Unite Scotland says the Royal Bank of Scotland is the bank that breaks its promises. Proposals to close 1 in 3 branches are ‘morally bankrupt.’
In a letter to the Minister for Business, Innovation and Energy Unite calls on the Scottish Government to force RBS to change course.
Unite’s deputy Scottish Secretary Mary Alexander, noted in her letter: “Some years ago - during a previous closure programme - the directors of RBS made a pledge that they would never close one of their branches when it was “the last bank in town”. They have long ago reneged on that promise..They say they are the Royal Bank FOR Scotland. Tell that to the folk in Bannockburn, Beauly, Biggar, Carnwath, Castlebay,Corrie, Douglas Lanarkshire, Gretna, Inveraray, Kilwinning, Melrose,Stepps,Tongue.
She told the Minister further: “The plans are not actually about inefficient, under-used services for the most part. They are about money, and making more of it for RBS shareholders. We actually believe RBS is morally bankrupt.”
Unite Scotland also believes that RBS have failed in their duty to consult local communities affected by potential closures. The Minster’s letter notes: “The directors and executives of RBS are obligated to consult with local communities about local branch closures. Whether this has actually been done across Scotland, seems at this stage to be at least open to serious question. The public outrage which is developing in local communities as the closure programme comes to light seems to attest to that.”
Letter from Mary Alexander, Deputy Scottish Secretary of Unite:
Paul Wheelhouse MSP
Minister for Business Innovation and Energy
The Scottish Government,
St Andrews House
1 December 2017
Dear Mr Wheelhouse
Re: RBS branch closures announced 1 December 2017
I am writing to you on behalf of Unite Scotland. We have been in negotiation with RBS / NatWest regarding their proposed branch closures. These meetings have embraced the branch closures across the UK. Our Scottish Regional Officer, Lyn Turner, has specifically been involved with the Scottish element of the closures.
RBS presented its Business Plan to Unite officers on 1 November and we had our first consultation directly with the company on 8th November. Unite’s view of this so-called consultation is that the bank officers sought to inform us simply about the closures about which they were not prepared to consider any negotiation.
We note that your were quoted in BBC reports on Friday the 1st of December as saying that the closures were “seriously concerning” and would leave “large areas of Scotland with limited coverage”. We are too extremely concerned about the RBS proposals and the serious effects that they will have for communities across Scotland, RBS customers and staff. In this regard Unite Scotland is seeking a meeting with you, at your earliest convenience, to consider what the Scottish government is going to do to convince RBS to change course to avert the social catastrophe that is likely to follow the implementation of these current plans.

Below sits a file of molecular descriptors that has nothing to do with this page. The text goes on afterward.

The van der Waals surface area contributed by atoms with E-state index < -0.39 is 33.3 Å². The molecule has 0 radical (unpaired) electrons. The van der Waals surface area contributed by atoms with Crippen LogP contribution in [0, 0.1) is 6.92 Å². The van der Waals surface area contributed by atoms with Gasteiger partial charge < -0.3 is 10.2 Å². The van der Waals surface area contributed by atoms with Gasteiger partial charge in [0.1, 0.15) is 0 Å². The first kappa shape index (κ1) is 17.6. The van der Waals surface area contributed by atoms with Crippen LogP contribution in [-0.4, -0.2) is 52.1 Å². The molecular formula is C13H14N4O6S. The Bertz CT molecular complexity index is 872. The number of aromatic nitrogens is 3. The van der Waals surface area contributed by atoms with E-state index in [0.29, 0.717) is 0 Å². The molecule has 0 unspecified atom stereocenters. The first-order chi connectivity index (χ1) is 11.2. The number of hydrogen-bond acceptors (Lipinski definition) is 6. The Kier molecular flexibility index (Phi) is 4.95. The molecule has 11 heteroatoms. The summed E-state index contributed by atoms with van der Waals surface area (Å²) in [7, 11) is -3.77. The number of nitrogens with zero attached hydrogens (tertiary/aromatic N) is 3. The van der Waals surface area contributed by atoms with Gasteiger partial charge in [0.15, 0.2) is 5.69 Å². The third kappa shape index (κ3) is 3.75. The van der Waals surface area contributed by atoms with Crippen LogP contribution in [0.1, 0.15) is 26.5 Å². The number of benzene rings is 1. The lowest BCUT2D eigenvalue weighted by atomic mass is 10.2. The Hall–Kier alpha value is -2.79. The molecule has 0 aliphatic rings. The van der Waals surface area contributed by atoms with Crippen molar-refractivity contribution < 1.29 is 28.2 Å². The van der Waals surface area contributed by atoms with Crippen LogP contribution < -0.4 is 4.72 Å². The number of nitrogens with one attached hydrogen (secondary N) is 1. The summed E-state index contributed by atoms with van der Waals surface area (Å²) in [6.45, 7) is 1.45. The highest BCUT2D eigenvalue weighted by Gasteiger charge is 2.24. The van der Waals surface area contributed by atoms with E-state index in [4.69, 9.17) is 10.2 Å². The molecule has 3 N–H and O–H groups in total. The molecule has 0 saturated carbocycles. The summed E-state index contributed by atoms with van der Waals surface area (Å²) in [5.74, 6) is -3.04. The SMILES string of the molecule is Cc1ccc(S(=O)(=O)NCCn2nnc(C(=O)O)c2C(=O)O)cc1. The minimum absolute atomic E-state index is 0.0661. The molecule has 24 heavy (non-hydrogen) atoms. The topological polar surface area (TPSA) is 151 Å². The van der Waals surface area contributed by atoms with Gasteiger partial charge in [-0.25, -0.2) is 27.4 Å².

In this context it may be useful to share some of our observations on the proposals being promoted. We have included the list of the 62 closures in the Appendix enclosed with this letter which gives full details. However to give you an idea of the scope of the closures Unite has produced a shorter area summary. This includes examples of some of the closures area by area thus:
- The Highlands at Tongue, Tain, Wick, Aviemore, Mallaig and Pitlochry;
- The Southern Highlands at Bannockburn, Bridge of Allan, Dunblane, Kinross
- The North East at Banff, Dyce, Huntly, Nairn and Montrose;
- The East Coast at Dunbar, Duns, Eyemouth and North Berwick;
- The Central Belt at Airdrie, Bellshill, Larkhall, Douglas, Lesmahagow and Biggar;
- The West Coast at Campbeltown, Rothesay, Kilbirnie, and Kilwinning;
- The Borders at Hawick, Jedburgh, Melrose and Selkirk;
- The towns and cities at Aberdeen Bridge of Don, Inverness Queensgate, Dundee Stobswell, Perth South Street, and Glasgow Business Centre;
In this context Biggar is fairly typical of the difficulties that will ensue from closure. Bigger is a prosperous market town in south Lanarkshire. The RBS branch is the ‘last bank in town’. It’s closure breaks promises given by RBS some time ago that it would not undertake closures in such circumstances. The nearest alternative branch is in Carnwath 7.5 miles away. However it too is earmarked for closure, leaving the Lanark RBS as the nearest - 12 miles from Biggar.